West Coast Hotel v. Parrish (1937), established the Constitutionality of health and welfare regulation in this country. That case said that such regulation was Constitutional as long as it was rationally related to a legitimate government purpose.
Unnoticed by either its proponents or opponents, California's Proposition 90 goes far beyond the usual anti-Kelo reforms which restrict when eminent domain may be used. It even goes beyond “Kelo plus” initiatives, which demand compensation not only for eminent domain takings, but also for land use regulations which reduce the value of real property.
Proposition 90 overthrows the scrutiny regime and establishes an entirely new doctrine: every law maintains an important fact. Proposition 90 does not mention land use regulation, or regulation at all; it casts its net very widely: “government action.”
Section 3, Paragraph 8 of the initiative states:
“Except when taken to protect public health and safety, ‘damage’ to private property includes government actions that result in substantial economic loss to private property. Examples of substantial economic loss include, but are not limited to, the downzoning of private property, the elimination of any access to private property, and limitations on the use of private air space. ‘Government action’ shall mean any statute, charter provision, ordinance, resolution, law, rule or regulation.”
The examples provide guidance if the government action relates to real property. But what if it doesn’t? Proposition 90 relates to “private property,” not merely to real property.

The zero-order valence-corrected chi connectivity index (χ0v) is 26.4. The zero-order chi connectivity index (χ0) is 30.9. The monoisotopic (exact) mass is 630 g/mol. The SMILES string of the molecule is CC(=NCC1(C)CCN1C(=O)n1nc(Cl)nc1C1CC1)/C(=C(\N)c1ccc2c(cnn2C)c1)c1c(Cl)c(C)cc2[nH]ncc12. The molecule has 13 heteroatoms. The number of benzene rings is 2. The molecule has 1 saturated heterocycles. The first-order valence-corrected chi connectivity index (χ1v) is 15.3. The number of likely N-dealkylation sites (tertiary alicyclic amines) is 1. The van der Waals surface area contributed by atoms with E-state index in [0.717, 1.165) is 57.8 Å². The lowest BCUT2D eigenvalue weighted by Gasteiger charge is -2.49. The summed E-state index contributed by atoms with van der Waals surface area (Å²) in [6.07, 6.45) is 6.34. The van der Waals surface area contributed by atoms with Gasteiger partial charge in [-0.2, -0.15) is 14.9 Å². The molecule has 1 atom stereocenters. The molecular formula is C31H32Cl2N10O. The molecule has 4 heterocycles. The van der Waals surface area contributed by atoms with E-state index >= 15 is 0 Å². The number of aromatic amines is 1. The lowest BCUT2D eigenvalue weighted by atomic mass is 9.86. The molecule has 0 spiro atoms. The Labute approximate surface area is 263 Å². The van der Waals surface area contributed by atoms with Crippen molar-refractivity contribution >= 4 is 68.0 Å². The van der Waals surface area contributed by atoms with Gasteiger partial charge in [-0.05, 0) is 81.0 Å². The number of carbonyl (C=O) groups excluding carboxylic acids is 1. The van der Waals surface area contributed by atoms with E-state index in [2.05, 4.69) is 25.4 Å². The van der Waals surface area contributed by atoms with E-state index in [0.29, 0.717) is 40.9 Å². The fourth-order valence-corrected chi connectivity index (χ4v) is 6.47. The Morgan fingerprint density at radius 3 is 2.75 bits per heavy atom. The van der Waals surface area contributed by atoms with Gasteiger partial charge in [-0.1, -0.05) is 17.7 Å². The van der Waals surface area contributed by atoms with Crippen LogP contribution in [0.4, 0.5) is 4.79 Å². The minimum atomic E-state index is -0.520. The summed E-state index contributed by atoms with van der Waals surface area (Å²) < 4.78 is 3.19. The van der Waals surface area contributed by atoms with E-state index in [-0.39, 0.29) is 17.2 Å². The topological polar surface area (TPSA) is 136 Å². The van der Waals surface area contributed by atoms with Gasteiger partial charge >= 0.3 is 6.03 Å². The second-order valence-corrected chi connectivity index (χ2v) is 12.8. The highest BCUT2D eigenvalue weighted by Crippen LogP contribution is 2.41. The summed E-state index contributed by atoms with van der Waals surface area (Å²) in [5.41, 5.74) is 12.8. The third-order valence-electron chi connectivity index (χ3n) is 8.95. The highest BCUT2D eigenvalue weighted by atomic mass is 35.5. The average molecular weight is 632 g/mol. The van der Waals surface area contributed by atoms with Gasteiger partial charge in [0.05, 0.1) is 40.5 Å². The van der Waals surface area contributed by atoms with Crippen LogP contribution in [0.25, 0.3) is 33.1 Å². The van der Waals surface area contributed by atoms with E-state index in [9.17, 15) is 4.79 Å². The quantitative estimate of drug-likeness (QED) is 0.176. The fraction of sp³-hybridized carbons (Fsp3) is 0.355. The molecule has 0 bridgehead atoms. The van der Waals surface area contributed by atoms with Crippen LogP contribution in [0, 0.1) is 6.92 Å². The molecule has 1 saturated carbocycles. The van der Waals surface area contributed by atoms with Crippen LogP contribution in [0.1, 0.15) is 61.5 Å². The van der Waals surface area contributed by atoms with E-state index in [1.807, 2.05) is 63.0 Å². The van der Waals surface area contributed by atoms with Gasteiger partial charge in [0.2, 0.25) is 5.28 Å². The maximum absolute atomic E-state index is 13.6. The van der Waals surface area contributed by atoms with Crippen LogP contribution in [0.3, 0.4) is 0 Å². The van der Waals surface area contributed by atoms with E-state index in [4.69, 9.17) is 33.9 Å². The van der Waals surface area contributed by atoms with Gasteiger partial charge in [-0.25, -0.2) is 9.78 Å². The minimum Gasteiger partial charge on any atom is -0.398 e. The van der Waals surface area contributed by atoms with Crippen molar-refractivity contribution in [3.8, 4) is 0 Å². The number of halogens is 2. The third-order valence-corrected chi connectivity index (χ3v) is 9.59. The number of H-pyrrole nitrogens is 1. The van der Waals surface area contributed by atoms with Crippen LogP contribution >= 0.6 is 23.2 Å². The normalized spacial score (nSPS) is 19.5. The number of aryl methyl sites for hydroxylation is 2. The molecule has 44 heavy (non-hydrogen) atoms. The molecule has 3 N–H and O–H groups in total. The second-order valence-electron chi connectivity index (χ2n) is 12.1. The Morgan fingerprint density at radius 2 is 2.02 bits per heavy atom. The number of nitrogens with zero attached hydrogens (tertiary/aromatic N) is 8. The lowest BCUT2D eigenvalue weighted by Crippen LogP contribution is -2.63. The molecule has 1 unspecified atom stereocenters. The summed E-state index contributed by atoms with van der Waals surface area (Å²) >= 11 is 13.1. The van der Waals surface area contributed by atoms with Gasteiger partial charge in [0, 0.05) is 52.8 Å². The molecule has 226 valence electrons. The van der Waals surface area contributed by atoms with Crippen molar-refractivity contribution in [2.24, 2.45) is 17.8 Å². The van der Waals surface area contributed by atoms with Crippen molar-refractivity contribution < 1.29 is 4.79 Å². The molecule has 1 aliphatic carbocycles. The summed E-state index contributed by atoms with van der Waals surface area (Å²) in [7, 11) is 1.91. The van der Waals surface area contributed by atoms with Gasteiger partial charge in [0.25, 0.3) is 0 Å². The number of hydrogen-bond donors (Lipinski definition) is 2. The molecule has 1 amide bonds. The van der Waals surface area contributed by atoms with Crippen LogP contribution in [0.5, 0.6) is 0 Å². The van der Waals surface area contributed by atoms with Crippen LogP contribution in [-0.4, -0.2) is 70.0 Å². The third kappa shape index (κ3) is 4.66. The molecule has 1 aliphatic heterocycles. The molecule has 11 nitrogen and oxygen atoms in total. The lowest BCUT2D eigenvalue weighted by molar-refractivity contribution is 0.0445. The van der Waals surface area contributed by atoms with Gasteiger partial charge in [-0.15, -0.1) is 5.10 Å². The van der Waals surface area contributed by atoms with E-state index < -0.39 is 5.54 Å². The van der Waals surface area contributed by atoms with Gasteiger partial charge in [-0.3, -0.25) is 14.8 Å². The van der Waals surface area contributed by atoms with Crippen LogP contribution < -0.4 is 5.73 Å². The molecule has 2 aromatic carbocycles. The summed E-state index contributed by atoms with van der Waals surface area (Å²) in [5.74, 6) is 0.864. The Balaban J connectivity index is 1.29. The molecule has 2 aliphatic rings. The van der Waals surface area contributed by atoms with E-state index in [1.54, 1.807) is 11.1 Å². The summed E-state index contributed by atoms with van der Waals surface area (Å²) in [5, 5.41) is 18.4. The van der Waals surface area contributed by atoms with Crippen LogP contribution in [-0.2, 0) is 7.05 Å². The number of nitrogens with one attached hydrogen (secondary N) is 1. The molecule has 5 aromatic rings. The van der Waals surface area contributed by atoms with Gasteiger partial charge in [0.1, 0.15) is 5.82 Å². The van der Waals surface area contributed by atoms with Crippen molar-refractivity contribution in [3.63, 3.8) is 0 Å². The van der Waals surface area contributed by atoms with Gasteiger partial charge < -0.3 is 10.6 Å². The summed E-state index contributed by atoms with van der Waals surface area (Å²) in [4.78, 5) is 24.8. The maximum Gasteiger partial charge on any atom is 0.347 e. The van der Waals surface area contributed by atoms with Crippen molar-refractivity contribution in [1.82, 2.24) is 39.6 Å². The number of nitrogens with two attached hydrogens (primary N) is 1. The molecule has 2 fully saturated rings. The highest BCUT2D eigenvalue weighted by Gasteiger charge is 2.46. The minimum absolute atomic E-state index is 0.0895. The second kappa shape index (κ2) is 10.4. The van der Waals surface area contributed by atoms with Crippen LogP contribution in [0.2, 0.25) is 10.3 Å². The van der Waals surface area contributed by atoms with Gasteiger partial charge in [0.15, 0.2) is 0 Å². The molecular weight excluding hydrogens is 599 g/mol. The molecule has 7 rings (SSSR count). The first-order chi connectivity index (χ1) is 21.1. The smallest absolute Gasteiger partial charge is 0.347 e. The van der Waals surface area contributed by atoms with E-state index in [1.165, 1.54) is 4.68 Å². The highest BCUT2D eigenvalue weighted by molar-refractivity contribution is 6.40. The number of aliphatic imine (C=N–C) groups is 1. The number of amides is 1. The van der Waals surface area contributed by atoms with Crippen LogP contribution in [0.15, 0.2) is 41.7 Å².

Under current law, property under the Fourteenth Amendment is known as “property interests” and is vast indeed. For example, beyond employment the [Supreme] Court [has] found “legitimate entitlements” in a variety of situations….[S]tudents [are accorded] some due process hearing rights prior to suspending them, even for such a short period as ten days….[A cause of action for discrimination is] a property interest….Beyond statutory entitlements, the Court has looked to state decisional law to find that private utilities may not terminate service at will but only for cause, for nonpayment of charges, so that when there was a dispute about payment or the accuracy of charges, due process required the utility to follow procedures to resolve the dispute prior to terminating service.
So, if they lower your unemployment compensation — or end it — is that compensable under Proposition 90? Is an electricity rate increase? Is “education” a property interest, such that suspension is compensable? Is lack of health insurance compensable under Proposition 90? Housing eviction?
Proposition 90 puts power over facts into the hands of individuals, and takes that power out of the hands of the political system. At least in that regard, it is consistent with other anti-Kelo propositions. It is also consistent with American history, in which such facts as freedom of speech were regarded as intrinsic to the human experience and could only be distorted by — and distorting of — government. That’s why they were removed from government. What facts? and, in what ways removed? Those are the questions we are going to have to answer under Proposition 90. But we will be asking and answering them, not the political system. Factual inquiry has replaced government discretion: that is the new equation of Proposition 90. For better or worse, we are on a new Constitutional road.
John Ryskamp: email@example.com